When she and a friend had gone to city hall on Jan. 31 to inspect the documents, the city manager and another city official stood over their shoulders the entire time. They made a point of telling the two women, “We have a good relationship with the mosque.”

Who’s the snitch?

The West Virginia Fusion Center’s website encourages Americans to report “suspicious activity” by filing a SAR or Suspicious Activity Report on a fellow resident.

A SAR is defined as “the sharing of information concerning activity, incident, or behavior that the reporting individual considers to be outside of normal parameters,” the website states.

Inquiring about a mosque was not NORMAL activity. Arthur had been flagged for suspicious activity, probably by a city official who has a good relationship with the mosque, or someone at the mosque itself.

In West Virginia, the fusion center operates under the supervision of the West Virginia Department of Military Affairs and Public Safety [DMAPS].

I called DMAPS Tuesday and asked what could possibly be suspicious about a 66-year-old insurance broker with no criminal record going to city hall and inspecting public-record documents.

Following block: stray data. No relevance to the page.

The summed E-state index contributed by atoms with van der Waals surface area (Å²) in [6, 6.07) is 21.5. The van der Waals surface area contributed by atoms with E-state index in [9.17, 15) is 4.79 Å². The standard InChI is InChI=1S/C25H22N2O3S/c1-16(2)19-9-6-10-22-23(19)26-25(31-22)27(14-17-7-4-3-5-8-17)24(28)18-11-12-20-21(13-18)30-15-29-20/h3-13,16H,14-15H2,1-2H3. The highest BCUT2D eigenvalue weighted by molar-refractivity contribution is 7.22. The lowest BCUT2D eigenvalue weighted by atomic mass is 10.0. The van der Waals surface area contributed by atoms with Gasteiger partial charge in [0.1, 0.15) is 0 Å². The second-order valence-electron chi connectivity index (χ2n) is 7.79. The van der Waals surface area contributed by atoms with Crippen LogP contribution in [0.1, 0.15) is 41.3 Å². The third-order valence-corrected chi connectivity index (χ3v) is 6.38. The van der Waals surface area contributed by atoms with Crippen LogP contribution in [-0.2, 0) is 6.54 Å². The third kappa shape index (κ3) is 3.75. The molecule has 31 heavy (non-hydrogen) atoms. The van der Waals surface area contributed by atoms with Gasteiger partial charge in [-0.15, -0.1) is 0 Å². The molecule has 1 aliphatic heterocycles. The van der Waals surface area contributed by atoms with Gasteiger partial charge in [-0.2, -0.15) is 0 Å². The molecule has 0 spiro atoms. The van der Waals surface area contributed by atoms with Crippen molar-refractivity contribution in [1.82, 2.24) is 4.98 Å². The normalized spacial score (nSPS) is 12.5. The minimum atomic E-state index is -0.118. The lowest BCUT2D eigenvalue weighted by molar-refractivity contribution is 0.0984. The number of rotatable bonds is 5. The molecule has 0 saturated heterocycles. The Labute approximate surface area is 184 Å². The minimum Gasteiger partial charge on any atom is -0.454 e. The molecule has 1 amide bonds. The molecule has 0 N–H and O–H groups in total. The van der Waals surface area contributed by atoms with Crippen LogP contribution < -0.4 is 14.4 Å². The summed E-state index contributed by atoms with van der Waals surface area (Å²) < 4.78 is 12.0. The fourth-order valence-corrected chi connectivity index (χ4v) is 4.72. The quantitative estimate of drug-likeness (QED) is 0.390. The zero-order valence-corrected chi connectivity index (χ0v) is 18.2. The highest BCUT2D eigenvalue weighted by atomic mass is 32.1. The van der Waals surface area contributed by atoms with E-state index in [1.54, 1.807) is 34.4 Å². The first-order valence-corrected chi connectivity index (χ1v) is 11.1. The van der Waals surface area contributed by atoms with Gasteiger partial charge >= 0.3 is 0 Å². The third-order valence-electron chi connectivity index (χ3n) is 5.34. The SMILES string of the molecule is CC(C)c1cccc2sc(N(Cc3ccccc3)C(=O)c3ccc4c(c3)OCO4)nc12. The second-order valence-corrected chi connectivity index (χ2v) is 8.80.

Lawrence Messina, director of communications for West Virginia DMAPS, said he would ask that question of his superiors and get back with me.

He sent the following email at 2:09 p.m. on March 13:

“I have consulted with my colleagues here at the Office of the Secretary as well as with the W.Va. Intelligence Fusion Center and the W.Va. State Police (the latter is also part of this department). We decline to comment on this matter.”

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Arthur, as a Jewish American, has every reason to be concerned that an anti-Semite like Awad would be invited to speak in her community. He is a supporter of Hamas, which is on the U.S. State Department’s list of designated foreign terrorist organizations, and he rejects the right of Israel to exist. [See Discover the Networks for documentation of Awad’s long history of radical statements, activities and affiliations.]….

Pamela Geller’s shocking new book, “FATWA: HUNTED IN AMERICA” is now available on Amazon. It’s Geller’s tell all, her story – and it’s every story – it’s what happens when you stand for freedom today. Buy it. Now. Here.

Pamela Geller is the President of the American Freedom Defense Initiative (AFDI), publisher of PamelaGeller.com and author of The Post-American Presidency: The Obama Administration’s War on America and Stop the Islamization of America: A Practical Guide to the Resistance.